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Nels Cline Singers: Draw Breath

Nels Cline Singers: Draw Breath

Release Date:2007
Genre:Indie Rock

By Lee Gardner | Posted 9/5/2007

There are worse things for one's career than being a gateway drug for jazz-curious Wilco fans, but don't be duped by the folksy, pretty, downright rockish moments on Nels Cline's new album. For every atmospheric, acoustic stroll where it sounds like the guitarist is trying on Bill Frisell's comfortable shoes for size ("The Angel of Angels"), there's something like the 16 sprawling minutes of Euro-style free improv, Sonny Sharrock meltdown, Stravinskian metal trudge, and twittering electronic loops that is "An Evening at Pops'." And if you're looking to single out any particular influence on Cline's new Nonesuch-friendly moments, don't interrogate Jeff Tweedy. The man you're looking for, most likely, has been sitting right behind Cline all along: Singers drummer Scott Amendola.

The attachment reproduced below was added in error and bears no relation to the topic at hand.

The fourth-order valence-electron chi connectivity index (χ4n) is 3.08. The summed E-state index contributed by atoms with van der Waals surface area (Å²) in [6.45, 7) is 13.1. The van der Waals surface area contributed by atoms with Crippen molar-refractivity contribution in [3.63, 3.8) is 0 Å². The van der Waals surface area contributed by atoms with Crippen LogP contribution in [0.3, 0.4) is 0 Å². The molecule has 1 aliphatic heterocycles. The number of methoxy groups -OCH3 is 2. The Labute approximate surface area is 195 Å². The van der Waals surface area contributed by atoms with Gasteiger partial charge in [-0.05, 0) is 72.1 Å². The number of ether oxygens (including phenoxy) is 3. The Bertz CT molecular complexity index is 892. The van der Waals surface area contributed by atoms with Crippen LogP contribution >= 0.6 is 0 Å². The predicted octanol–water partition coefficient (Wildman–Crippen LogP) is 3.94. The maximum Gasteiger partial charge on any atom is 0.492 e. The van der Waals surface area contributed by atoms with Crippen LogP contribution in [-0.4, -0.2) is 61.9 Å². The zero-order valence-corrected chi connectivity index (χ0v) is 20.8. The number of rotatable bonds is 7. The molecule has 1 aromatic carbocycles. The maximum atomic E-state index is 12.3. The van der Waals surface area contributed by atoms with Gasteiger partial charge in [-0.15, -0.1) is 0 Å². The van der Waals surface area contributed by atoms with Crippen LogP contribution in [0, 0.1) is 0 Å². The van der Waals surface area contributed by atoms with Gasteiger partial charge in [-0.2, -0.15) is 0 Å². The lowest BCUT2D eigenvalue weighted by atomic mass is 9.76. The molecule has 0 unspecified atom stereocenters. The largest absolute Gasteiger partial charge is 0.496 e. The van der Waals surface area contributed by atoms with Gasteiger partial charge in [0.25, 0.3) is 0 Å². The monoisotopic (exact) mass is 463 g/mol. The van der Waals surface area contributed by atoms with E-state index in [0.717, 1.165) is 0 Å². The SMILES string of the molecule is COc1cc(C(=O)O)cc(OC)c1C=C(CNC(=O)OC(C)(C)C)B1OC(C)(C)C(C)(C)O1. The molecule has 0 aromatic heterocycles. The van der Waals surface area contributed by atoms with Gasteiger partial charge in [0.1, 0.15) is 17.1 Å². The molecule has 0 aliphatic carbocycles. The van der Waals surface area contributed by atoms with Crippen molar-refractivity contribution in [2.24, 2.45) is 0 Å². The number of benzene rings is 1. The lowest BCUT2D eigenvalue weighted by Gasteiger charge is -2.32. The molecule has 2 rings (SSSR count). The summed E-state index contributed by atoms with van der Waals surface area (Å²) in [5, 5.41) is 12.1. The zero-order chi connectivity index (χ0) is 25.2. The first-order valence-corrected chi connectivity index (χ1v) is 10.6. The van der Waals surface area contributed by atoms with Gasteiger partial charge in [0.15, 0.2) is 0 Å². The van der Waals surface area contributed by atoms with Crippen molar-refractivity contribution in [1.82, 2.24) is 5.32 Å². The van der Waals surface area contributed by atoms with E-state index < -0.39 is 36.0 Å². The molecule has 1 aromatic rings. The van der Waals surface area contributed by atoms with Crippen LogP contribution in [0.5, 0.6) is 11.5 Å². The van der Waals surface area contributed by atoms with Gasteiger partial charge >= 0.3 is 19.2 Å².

Amendola is not only one-third of Cline's power trio (with acoustic bassist Devin Hoff), he's his labelmate at Cryptogramophone and a bandleader in his own right. Last year Amendola broke out--among omnivorous jazz nerds, anyway--with Believe, an album of remarkably clear-minded, embraceable performances, several of which sounded a bit like Neil Young lashing Crazy Horse until it approximated a jazz quartet. Cline played on Believe, and it sounds as if he decided to re-create that album's approachable spirit for parts of Draw Breath. The opening "Caved-In Heart Blues" layers a descending acoustic-guitar melody and keening electric solo over Hoff's funereal throb for a last-train-done-gone vibe. Meanwhile, the outgoing power-chord bounce "Confection" sounds a bit like Sonic Youth doing a kids' show theme.

Cline's music has never failed to dare, and rarely fails to dazzle, but the individual cuts that make up Draw Breath don't compel much as an album. While "The Angel of Angels" is ultimately too static and underdeveloped to hold interest past its initial purty-ness, the contrast between such songly tracks and stuff like "An Evening at Pops'" make Cline's usual middle ground--jagged, jazz-based, rock-fueled explorations such as "Attempted" and "Mixed Message"--sound a bit like wheel-spinning. In short, there's something here for everyone, but not quite enough to keep anyone but die-hards hanging around long.

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